National Museum of American History Receives Archives On LGBT Conversion Therapy

The Smithsonian's National Museum of American History recently acquired archives on LGBT conversion therapy. The Mattachine Society of Washington, D.C., which conducts archival research and educational programs that focus on LGBT legal, political and policy history, donated works from John J. Smid.

Smid, a former minister and proponent of conversion therapy, started Love In Action. LIA was controversial gay and lesbian conversion therapy ministry and program which was around for more than 20 years. Among items donated are ex-gay handbooks, a manual for phone counseling, an LIA "Addiction Workbook" lessons, fund raising appeals, news clippings, audio and video cassettes of LIA rallies, and sermon notes. 

Katherine Ott, curator of medical history and sexuality, said of receiving the collection, "One of the most elusive aspects for the museum in documenting LGBT history is finding materials that demonstrate how people have been viewed as perverted, sick or sinful. The Love in Action collection provides the museum with a vivid example of one religious response to LGBT people and its consequences."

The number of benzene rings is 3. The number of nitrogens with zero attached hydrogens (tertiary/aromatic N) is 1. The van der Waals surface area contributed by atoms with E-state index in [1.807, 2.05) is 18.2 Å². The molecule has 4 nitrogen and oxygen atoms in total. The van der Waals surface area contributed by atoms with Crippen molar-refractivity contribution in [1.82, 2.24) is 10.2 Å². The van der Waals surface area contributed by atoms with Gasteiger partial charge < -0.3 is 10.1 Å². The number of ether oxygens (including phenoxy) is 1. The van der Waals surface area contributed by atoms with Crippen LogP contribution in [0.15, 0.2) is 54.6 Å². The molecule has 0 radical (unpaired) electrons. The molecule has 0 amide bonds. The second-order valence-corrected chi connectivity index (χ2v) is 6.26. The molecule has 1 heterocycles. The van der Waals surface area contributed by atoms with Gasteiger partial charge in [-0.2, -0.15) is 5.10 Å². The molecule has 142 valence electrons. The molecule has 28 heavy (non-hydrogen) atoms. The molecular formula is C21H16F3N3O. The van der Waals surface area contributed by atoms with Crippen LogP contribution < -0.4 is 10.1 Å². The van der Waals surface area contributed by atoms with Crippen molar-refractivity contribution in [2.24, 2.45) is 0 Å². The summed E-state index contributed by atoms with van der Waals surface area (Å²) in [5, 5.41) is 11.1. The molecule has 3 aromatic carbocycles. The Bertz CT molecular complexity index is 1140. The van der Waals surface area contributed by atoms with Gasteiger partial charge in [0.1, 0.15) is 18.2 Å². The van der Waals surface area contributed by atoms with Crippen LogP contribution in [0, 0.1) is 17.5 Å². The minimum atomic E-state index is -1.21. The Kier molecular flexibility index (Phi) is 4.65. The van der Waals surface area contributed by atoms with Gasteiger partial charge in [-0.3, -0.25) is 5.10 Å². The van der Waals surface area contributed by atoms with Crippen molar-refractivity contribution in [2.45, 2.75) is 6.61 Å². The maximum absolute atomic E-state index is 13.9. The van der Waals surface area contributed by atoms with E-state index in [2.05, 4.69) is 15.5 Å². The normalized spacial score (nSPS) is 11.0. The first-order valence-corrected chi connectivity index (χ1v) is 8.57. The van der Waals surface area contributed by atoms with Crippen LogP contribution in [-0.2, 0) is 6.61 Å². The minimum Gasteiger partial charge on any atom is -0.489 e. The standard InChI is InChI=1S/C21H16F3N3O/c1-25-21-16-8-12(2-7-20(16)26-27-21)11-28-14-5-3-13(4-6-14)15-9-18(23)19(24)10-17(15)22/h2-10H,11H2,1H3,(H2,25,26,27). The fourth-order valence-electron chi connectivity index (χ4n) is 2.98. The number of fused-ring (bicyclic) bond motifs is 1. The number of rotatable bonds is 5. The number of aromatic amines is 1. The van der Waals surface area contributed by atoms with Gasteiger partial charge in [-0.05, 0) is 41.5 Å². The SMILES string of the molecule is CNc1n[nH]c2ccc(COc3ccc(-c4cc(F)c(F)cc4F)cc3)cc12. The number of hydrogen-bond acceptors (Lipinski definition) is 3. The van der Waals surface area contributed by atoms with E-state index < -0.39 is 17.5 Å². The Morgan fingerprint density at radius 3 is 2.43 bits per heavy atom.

In 2011, three years after leaving LIA, Smid recanted his ex-gay views and now lives with his husband in Texas.

While many of us have had bad experience with ex-gay therapy, it is important to remember our history. The National Museum of American History, is doing a great job to preserve LGBT history, both the good and the bad, for future generations. The LGBT collection at the museum dates back to the 19th century. 

Hopefully future generations can learn from the LGBT history, and not repeat it.


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